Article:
The Cocktail Glass

Nose: The nose on the cocktail glass was much more alluring than what we got from the rocks glass. Typical whiskey butterscotch and caramel, along with a light floral scent, likely from the vermouth barrels used to finish the whiskey. If we were blindfolded, this would have come across as a totally different whiskey than the one in the rocks glass.

Palate: The savory notes found in the rocks glass are still there, but much more pronounced without all that alcohol keeping them held down. Salt and balsamic, fresh olives, bitter amaro, and some black coffee. Yippee Ki-Yay is wearing that vermouth barrel on its sleeve, because in the cocktail glass this drinks like a unique aperitif.

The Glencairn Glass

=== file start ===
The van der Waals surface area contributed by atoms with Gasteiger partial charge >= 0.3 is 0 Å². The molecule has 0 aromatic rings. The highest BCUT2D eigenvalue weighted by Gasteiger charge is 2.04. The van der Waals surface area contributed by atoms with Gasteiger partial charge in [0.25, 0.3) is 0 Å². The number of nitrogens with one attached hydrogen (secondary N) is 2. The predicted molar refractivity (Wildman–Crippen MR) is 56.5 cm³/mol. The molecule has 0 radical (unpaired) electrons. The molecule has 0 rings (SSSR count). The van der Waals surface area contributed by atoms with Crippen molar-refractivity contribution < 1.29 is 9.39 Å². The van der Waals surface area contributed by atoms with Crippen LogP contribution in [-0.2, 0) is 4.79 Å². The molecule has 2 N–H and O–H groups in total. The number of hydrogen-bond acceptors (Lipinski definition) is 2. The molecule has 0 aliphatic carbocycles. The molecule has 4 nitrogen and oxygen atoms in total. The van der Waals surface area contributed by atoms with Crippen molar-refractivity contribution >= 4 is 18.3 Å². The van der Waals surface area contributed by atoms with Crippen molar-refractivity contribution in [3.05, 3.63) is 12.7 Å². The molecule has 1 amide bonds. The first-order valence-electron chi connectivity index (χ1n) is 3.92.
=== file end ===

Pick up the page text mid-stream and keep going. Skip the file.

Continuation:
Nose: Surprisingly, the traditional whiskey notes from the cocktail glass were mostly gone. They were replaced by cloves, cinnamon, and above all else, coffee. In the Glencairn glass, the whiskey comes across like a spiced black coffee, unique for a whiskey. Our initial thought was that the Glencairn glass’s narrow mouth might keep the fumes trapped like the rocks glass, but after 20 minutes that didn’t seem to be the case.

Palate: The palate bears out what the nose promised, with a rich black coffee rush, though it’s tempered by the same vermouth notes that the cocktail glass offered. The amaro notes are more pronounced when blended with the coffee, which give Yippee Ki-Yay a more bitter taste than in the cocktail glass.

Conclusions